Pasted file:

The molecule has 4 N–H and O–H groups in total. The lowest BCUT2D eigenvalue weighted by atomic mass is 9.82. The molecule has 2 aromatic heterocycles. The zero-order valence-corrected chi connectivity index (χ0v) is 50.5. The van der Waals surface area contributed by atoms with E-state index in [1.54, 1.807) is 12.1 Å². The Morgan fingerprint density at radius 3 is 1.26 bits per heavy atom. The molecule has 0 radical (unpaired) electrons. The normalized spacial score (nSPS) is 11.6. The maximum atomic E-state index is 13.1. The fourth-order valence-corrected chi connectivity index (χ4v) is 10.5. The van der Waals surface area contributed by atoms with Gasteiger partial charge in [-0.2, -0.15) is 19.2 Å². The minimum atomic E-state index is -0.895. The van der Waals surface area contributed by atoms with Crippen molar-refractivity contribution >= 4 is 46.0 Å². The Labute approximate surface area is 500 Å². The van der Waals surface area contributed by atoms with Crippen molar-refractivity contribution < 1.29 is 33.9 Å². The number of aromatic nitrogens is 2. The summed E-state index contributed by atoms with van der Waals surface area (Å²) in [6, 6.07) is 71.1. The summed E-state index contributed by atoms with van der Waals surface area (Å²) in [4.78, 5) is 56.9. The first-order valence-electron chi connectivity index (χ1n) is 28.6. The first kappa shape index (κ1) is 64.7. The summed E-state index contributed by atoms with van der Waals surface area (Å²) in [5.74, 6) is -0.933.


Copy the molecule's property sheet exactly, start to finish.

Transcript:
The molecule has 4 N–H and O–H groups in total. The lowest BCUT2D eigenvalue weighted by atomic mass is 9.82. The molecule has 2 aromatic heterocycles. The zero-order valence-corrected chi connectivity index (χ0v) is 50.5. The van der Waals surface area contributed by atoms with E-state index in [1.54, 1.807) is 12.1 Å². The Morgan fingerprint density at radius 3 is 1.26 bits per heavy atom. The molecule has 0 radical (unpaired) electrons. The normalized spacial score (nSPS) is 11.6. The maximum atomic E-state index is 13.1. The fourth-order valence-corrected chi connectivity index (χ4v) is 10.5. The van der Waals surface area contributed by atoms with Gasteiger partial charge in [-0.2, -0.15) is 19.2 Å². The minimum atomic E-state index is -0.895. The van der Waals surface area contributed by atoms with Crippen molar-refractivity contribution >= 4 is 46.0 Å². The Labute approximate surface area is 500 Å². The van der Waals surface area contributed by atoms with Crippen molar-refractivity contribution < 1.29 is 33.9 Å². The number of aromatic nitrogens is 2. The summed E-state index contributed by atoms with van der Waals surface area (Å²) in [6, 6.07) is 71.1. The summed E-state index contributed by atoms with van der Waals surface area (Å²) in [4.78, 5) is 56.9. The first-order valence-electron chi connectivity index (χ1n) is 28.6. The first kappa shape index (κ1) is 64.7. The summed E-state index contributed by atoms with van der Waals surface area (Å²) in [5.74, 6) is -0.933.